Beginning this past June and every couple of months since, the staff at T.H. Properties (THP), a private developer/builder serving the Philadelphia metro market, hosts a barbecue in one of its communities. Amid the fun and food, THP's in-house customer service representatives lead demonstrations of common home-care tasks, such as spackling and nail pop repair, of which homeowners are invited to participate or simply watch and learn.
The point of these periodic Customer Care Days, as THP coins them, are as much to acknowledge and commune with recent homeowners as to educate them about their responsibilities since close of escrow--and even more so after the builder's warranty expires two years later. "We want our buyers to know we're here to help, but also how to do it," says Jennifer Wiker, THP's customer experience coordinator. "If a homeowner really wants to learn, we make ourselves available to them."
That extended view of customer service and satisfaction has helped THP to become one of the fastest-growing private residential development firms in the country while boosting the builder's market reputation, reducing costs, and stemming after-warranty claims and potential lawsuits.
But it's also a view that begins well before settlement and includes much more than curbside workshops every other month. "We set the expectation [for the owner's responsibilities after closing and warranty] in the sales process," says Bob Gollwitzer, the company's director of marketing. "Our job is to reassure them that we won't up and leave them after settlement," but also prepare them to take the reins of responsibility as the warranty period concludes.
While most builders have long recognized (and paid for) the value of an efficient warranty service program, only recently and primarily due to construction defect litigation has the industry become aware of the benefits of effectively passing the baton--and even taking care of claims after the warranty's expiration. "There has to be a willingness to serve the customer beyond the formal warranty, especially if there's a legitimate issue," says Jeff Masters, a litigation partner at the law firm of Cox, Castle, and Nicholson in Los Angeles, who represents several home builders and developers. "Customer service is always an exercise in judgment, and even more so outside the length of the warranty. It's a fine balance between delivering great customer service and getting owners on their own two feet."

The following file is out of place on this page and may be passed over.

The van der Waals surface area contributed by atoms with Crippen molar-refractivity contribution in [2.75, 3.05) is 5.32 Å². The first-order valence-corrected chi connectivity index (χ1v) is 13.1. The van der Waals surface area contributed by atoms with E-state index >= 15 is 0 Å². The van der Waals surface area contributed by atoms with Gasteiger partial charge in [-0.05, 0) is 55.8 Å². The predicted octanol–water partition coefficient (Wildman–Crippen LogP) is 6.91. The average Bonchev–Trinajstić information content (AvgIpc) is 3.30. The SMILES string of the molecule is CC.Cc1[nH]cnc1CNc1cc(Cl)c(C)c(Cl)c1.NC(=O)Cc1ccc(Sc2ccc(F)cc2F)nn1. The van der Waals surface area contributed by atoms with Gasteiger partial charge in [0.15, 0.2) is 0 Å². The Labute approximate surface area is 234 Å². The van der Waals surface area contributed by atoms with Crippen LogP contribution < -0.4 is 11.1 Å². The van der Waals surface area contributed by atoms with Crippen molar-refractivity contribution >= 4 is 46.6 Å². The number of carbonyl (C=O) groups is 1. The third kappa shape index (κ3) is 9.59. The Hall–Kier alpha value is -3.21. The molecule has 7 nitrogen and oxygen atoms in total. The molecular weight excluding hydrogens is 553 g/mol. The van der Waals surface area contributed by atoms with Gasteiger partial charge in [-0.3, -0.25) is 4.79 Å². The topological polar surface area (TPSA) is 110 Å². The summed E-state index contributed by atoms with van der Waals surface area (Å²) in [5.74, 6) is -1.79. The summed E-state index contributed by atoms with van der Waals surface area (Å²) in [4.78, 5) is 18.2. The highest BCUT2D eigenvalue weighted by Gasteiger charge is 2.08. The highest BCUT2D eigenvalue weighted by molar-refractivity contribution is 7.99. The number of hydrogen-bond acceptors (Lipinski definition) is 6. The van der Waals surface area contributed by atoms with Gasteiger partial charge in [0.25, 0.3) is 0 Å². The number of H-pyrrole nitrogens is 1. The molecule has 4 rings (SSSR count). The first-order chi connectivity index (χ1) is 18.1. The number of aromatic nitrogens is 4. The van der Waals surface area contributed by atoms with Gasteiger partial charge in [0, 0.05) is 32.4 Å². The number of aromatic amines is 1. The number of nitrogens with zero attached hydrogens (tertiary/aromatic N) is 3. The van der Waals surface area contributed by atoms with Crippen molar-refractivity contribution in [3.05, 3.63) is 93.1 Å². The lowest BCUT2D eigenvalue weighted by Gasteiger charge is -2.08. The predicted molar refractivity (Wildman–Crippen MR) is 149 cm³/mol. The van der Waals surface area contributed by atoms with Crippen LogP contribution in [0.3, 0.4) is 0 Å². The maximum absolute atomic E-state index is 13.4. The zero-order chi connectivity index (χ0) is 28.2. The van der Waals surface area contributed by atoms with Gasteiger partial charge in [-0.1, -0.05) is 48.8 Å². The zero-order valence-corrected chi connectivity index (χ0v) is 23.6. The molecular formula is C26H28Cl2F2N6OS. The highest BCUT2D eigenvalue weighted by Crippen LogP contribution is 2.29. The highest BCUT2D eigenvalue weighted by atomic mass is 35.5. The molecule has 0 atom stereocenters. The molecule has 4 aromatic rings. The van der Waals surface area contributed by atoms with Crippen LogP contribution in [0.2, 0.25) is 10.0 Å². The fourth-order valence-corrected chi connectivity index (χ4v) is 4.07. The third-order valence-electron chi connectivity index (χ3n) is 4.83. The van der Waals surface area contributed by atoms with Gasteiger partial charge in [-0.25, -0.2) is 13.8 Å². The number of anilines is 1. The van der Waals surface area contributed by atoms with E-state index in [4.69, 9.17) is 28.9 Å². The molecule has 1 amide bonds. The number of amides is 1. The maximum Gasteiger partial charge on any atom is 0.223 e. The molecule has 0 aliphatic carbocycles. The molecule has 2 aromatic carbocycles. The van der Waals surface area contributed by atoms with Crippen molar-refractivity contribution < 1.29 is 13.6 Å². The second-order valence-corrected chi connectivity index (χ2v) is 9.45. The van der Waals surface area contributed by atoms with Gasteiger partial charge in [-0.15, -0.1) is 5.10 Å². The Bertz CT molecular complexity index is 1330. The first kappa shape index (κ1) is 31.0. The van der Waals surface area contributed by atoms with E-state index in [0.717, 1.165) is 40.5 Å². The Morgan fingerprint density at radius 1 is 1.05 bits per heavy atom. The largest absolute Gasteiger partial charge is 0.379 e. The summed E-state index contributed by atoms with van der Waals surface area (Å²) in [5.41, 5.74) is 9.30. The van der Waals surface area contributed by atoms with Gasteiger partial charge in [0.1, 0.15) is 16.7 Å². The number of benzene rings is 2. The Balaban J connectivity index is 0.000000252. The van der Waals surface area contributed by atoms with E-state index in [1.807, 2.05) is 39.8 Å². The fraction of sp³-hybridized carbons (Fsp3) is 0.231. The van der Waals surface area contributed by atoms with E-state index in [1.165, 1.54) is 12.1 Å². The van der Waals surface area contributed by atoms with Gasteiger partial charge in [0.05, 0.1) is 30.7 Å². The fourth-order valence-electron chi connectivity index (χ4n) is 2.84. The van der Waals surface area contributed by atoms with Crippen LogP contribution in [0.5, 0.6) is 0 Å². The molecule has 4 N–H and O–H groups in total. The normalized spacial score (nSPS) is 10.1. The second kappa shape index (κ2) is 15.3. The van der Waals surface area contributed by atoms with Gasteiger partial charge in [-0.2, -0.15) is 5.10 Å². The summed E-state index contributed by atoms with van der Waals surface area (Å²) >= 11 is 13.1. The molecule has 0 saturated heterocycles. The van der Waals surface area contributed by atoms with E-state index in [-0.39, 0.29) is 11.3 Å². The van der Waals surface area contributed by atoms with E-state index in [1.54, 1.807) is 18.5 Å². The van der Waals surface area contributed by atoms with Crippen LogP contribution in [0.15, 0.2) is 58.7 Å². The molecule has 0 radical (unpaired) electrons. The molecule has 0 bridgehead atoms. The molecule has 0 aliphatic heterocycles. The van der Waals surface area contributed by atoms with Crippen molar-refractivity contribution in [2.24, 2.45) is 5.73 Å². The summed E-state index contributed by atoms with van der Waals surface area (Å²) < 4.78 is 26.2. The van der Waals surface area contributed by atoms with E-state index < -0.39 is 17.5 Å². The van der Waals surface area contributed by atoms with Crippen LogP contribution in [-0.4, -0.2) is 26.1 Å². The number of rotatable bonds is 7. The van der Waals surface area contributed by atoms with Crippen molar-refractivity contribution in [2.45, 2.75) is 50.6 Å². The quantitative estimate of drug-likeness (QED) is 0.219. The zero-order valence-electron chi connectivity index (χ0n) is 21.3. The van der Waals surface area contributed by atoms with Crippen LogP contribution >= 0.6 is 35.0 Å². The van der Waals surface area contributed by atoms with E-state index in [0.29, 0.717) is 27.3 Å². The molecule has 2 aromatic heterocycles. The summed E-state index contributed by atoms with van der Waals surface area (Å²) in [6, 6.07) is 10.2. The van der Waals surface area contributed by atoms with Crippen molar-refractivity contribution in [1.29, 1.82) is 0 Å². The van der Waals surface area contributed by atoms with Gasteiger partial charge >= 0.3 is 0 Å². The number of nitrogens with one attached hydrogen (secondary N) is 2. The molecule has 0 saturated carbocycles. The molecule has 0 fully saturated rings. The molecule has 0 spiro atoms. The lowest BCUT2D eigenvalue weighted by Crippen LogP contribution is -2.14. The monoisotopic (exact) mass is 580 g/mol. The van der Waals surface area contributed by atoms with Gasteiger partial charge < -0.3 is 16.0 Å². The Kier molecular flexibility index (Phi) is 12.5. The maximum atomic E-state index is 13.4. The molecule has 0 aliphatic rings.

Passing the baton without making the homeowner feel abandoned (even after a year or two of occupancy) is a balancing act that relatively few builders have mastered. In fact, those on the cutting edge will say it's a perpetual exercise that is constantly being tweaked and refined.
There are common cornerstones, however, as well as innovative uses of modern communications technology mixed with old-school savvy that go a long way toward satisfied--and self-sufficient--homeowners.
The New Book on Manuals
Few builders these days cut the apron strings of responsibility without a homeowner's manual. But the days of simply slapping user's guides and warranty registration cards into a cheap three-ring binder are over.
In its stead is a bible of home-maintenance lessons and ready references to resources during and after the warranty period. "You want a manual that covers the major components that [historically] lead to the bulk of problems," says Masters, specifically water and moisture infiltration points that have become a feeding frenzy for attorneys trolling for latent construction-defect claims. Educate homeowners about periodic or as-needed caulking, roofing, and siding maintenance, and proper re-grading (among other issues, ideally tailored from a builder's history of production walk-throughs and warranty calls), he says, and claims have less of a leg to stand on.
Masters advises his builder clients to use the manual during the warranty period to train homeowners once the policy expires, thus expanding its value as a long-term home-maintenance tool. "Whenever you respond to a claim, reference the issue in the manual and try to coach the owners about making the repair themselves," once the warranty period is over, he says.
Paul Scholes, vice president of operations for Moser Builders, a 50-unit-per-year operation also in the Philadelphia area, added references to the NAHB's "Residential Construction Performance Guidelines" in his company's homeowner manual to create a baseline of expectations and mitigate debates with buyers. "Those references provide third-party credibility as opposed to arguing my own or an owner's self-interests," says Scholes. "If an issue is outside the scope of the guidelines, [the document] mitigates a service call and educates the homeowner [about how to address the issue]."
That being said, the guidelines don't stop Scholes from making exceptions. "If a homeowner is particularly difficult or adamant, we'll exceed the guidelines and make the repair," he says.